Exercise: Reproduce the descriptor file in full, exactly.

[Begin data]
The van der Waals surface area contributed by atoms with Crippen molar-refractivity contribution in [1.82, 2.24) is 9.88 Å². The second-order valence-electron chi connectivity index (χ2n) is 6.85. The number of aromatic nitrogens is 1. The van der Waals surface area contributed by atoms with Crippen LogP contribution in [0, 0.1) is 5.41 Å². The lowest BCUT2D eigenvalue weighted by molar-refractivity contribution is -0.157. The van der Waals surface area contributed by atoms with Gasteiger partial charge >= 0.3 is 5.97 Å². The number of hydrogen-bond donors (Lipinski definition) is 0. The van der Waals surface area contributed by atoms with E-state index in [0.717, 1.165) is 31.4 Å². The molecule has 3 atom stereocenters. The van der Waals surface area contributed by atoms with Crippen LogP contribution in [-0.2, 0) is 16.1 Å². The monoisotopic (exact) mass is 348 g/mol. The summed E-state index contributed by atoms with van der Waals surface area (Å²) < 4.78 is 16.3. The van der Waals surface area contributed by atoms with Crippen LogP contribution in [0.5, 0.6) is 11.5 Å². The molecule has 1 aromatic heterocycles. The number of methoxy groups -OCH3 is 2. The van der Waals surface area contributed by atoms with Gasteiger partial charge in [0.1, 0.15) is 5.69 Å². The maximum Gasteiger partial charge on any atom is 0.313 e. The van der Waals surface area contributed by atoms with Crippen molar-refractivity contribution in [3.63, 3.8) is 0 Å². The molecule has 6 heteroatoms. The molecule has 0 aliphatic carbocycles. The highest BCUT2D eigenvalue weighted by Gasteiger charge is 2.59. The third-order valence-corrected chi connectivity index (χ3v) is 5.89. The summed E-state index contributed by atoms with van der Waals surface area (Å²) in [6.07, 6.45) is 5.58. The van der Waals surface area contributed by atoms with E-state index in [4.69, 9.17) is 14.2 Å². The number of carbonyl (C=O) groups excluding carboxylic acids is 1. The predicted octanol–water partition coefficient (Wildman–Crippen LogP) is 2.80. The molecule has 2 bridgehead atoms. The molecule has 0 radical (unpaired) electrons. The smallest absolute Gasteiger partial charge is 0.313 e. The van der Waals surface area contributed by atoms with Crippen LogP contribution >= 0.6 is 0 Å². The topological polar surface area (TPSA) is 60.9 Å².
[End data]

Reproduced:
The van der Waals surface area contributed by atoms with Crippen molar-refractivity contribution in [1.82, 2.24) is 9.88 Å². The second-order valence-electron chi connectivity index (χ2n) is 6.85. The number of aromatic nitrogens is 1. The van der Waals surface area contributed by atoms with Crippen LogP contribution in [0, 0.1) is 5.41 Å². The lowest BCUT2D eigenvalue weighted by molar-refractivity contribution is -0.157. The van der Waals surface area contributed by atoms with Gasteiger partial charge >= 0.3 is 5.97 Å². The number of hydrogen-bond donors (Lipinski definition) is 0. The van der Waals surface area contributed by atoms with E-state index in [0.717, 1.165) is 31.4 Å². The molecule has 3 atom stereocenters. The van der Waals surface area contributed by atoms with Crippen LogP contribution in [-0.2, 0) is 16.1 Å². The monoisotopic (exact) mass is 348 g/mol. The summed E-state index contributed by atoms with van der Waals surface area (Å²) < 4.78 is 16.3. The van der Waals surface area contributed by atoms with Crippen LogP contribution in [0.5, 0.6) is 11.5 Å². The molecule has 1 aromatic heterocycles. The number of methoxy groups -OCH3 is 2. The van der Waals surface area contributed by atoms with Gasteiger partial charge in [0.1, 0.15) is 5.69 Å². The maximum Gasteiger partial charge on any atom is 0.313 e. The van der Waals surface area contributed by atoms with Crippen molar-refractivity contribution in [3.63, 3.8) is 0 Å². The molecule has 6 heteroatoms. The molecule has 0 aliphatic carbocycles. The highest BCUT2D eigenvalue weighted by Gasteiger charge is 2.59. The third-order valence-corrected chi connectivity index (χ3v) is 5.89. The summed E-state index contributed by atoms with van der Waals surface area (Å²) in [6.07, 6.45) is 5.58. The van der Waals surface area contributed by atoms with E-state index in [4.69, 9.17) is 14.2 Å². The number of carbonyl (C=O) groups excluding carboxylic acids is 1. The predicted octanol–water partition coefficient (Wildman–Crippen LogP) is 2.80. The molecule has 2 bridgehead atoms. The molecule has 0 radical (unpaired) electrons. The smallest absolute Gasteiger partial charge is 0.313 e. The van der Waals surface area contributed by atoms with Crippen LogP contribution >= 0.6 is 0 Å². The topological polar surface area (TPSA) is 60.9 Å².